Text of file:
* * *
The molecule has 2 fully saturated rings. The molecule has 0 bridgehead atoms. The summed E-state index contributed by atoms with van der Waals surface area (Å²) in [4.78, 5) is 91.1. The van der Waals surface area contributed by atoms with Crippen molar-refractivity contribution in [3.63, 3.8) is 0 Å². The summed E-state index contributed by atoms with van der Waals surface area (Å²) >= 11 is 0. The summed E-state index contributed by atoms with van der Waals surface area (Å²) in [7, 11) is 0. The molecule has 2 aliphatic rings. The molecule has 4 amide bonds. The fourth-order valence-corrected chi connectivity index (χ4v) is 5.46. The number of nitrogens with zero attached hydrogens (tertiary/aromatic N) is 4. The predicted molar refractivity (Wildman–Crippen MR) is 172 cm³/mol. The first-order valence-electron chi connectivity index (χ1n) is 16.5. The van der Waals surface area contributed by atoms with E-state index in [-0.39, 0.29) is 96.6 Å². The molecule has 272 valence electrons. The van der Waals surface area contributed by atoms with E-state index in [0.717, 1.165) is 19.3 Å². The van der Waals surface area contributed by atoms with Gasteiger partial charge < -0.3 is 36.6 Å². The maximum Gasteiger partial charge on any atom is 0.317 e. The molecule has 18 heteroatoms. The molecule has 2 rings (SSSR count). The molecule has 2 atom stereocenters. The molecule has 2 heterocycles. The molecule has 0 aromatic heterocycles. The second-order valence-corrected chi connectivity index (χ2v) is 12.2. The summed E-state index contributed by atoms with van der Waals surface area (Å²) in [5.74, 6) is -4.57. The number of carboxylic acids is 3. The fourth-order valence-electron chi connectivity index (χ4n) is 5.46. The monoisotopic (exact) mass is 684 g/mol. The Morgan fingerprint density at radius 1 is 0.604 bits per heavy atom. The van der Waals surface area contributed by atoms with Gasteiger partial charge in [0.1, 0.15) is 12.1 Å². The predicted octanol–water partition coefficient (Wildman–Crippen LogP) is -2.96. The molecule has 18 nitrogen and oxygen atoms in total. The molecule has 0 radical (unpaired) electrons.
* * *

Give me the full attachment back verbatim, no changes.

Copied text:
The molecule has 2 fully saturated rings. The molecule has 0 bridgehead atoms. The summed E-state index contributed by atoms with van der Waals surface area (Å²) in [4.78, 5) is 91.1. The van der Waals surface area contributed by atoms with Crippen molar-refractivity contribution in [3.63, 3.8) is 0 Å². The summed E-state index contributed by atoms with van der Waals surface area (Å²) >= 11 is 0. The summed E-state index contributed by atoms with van der Waals surface area (Å²) in [7, 11) is 0. The molecule has 2 aliphatic rings. The molecule has 4 amide bonds. The fourth-order valence-corrected chi connectivity index (χ4v) is 5.46. The number of nitrogens with zero attached hydrogens (tertiary/aromatic N) is 4. The predicted molar refractivity (Wildman–Crippen MR) is 172 cm³/mol. The first-order valence-electron chi connectivity index (χ1n) is 16.5. The van der Waals surface area contributed by atoms with E-state index in [-0.39, 0.29) is 96.6 Å². The molecule has 272 valence electrons. The van der Waals surface area contributed by atoms with E-state index in [0.717, 1.165) is 19.3 Å². The van der Waals surface area contributed by atoms with Gasteiger partial charge < -0.3 is 36.6 Å². The maximum Gasteiger partial charge on any atom is 0.317 e. The molecule has 18 heteroatoms. The molecule has 2 rings (SSSR count). The molecule has 2 atom stereocenters. The molecule has 2 heterocycles. The molecule has 0 aromatic heterocycles. The second-order valence-corrected chi connectivity index (χ2v) is 12.2. The summed E-state index contributed by atoms with van der Waals surface area (Å²) in [5.74, 6) is -4.57. The number of carboxylic acids is 3. The fourth-order valence-electron chi connectivity index (χ4n) is 5.46. The monoisotopic (exact) mass is 684 g/mol. The Morgan fingerprint density at radius 1 is 0.604 bits per heavy atom. The van der Waals surface area contributed by atoms with Gasteiger partial charge in [0.1, 0.15) is 12.1 Å². The predicted octanol–water partition coefficient (Wildman–Crippen LogP) is -2.96. The molecule has 18 nitrogen and oxygen atoms in total. The molecule has 0 radical (unpaired) electrons.